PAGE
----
Banco Santander SA's first-quarter results will be affected by weak corporate banking revenues and high inflation in Argentina, but the Spanish bank is seeing strong growth in deposits and loans, according to the CEO.
José Antonio Alvarez told Santander's shareholder meeting April 12 that the bank was continuing to feel the effects of a global economic slowdown and lower-than-expected interest rates in Europe.
Argentina, where inflation hit a 27-year high in 2018, will also have a negative impact, he said. Santander, a retail-focused bank with big operations in Latin America and the U.S., derived 1% of underlying attributable profit from Argentina in 2018.
"Quarterly profit and loss is affected by lower wholesale revenues in a difficult market environment for the sector and due to the considerable inflation adjustment in Argentina," the CEO said.
But he added that the bank's loans and deposits rose 5% year on year in the quarter and that the bank's digital customers had increased by more than 1.5 million during the three-month period.
Strong demand in Latin America had buoyed lending, and deposits had increased in virtually all of the bank's main markets, Alvarez said. The bank's nonperforming loans also declined during the quarter.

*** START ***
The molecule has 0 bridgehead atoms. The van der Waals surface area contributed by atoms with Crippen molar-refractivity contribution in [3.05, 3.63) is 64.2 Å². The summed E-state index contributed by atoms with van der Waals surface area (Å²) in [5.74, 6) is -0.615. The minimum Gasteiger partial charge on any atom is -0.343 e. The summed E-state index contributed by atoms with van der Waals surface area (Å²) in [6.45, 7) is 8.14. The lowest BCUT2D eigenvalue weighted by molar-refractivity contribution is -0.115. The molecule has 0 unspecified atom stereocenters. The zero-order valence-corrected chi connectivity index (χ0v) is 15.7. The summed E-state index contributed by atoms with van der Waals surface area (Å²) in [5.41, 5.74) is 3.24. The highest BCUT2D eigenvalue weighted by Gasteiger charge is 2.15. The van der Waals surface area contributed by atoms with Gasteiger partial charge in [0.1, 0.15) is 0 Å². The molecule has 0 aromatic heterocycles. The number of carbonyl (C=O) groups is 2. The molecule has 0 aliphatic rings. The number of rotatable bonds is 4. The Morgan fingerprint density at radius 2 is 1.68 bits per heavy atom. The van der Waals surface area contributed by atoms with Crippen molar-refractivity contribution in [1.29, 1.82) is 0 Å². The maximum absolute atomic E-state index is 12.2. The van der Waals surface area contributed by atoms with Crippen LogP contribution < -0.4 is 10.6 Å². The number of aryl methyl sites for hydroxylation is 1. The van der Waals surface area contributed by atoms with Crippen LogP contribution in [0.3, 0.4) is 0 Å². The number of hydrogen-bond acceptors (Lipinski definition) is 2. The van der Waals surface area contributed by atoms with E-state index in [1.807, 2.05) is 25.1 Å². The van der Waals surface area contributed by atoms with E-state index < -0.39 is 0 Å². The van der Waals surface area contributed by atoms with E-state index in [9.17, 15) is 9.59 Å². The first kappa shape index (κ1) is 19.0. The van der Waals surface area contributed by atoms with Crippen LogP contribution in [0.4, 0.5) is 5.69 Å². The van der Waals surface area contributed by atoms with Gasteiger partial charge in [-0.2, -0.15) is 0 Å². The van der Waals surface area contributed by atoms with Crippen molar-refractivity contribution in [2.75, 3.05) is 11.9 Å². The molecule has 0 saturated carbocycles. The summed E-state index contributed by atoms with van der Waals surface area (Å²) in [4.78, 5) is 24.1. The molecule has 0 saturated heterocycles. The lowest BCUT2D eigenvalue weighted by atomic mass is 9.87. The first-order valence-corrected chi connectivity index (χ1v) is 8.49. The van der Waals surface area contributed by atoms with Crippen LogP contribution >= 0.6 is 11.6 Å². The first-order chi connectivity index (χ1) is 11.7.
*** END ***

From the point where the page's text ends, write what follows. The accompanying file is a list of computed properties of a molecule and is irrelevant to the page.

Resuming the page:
Santander will also book a first-quarter charge of €100 million related to layoffs and branch closures at its Polish and U.K. operations, he told shareholders.
The meeting came as the bank proposed to buy out the remaining 25% in its Mexican business that it did not already own. Mexico accounted for 8% of the bank's underlying attributable profit in 2018.
"Mexico is a country with huge growth potential," Executive Chairman Ana Botín told shareholders. "We think this is the right time to do this deal."
Santander will spend nearly €2.5 billion to buy the 25% shares currently quoted on the Mexican stock market and will finance the transaction by issuing new shares, she said. It is planning to issue 572 million shares, or 3.5% of its current share capital, for this purpose.
The transaction will have a positive impact on the bank's capital, she said.
Botín also told shareholders the group's first-quarter common equity Tier 1 ratio — a key measure of financial strength — would be more than 11.20% despite tighter regulation, up from 11% in the first quarter of 2018, but down from 11.3% at the end of 2018.
The Spanish bank has been singled out by some analysts for having low capital levels. Berenberg analysts estimate the lender has a €6 billion capital shortfall.
Botín also reiterated the bank's return on tangible equity target of between 13% and 15% over the medium term and a CET1 ratio of between 11% and 12%.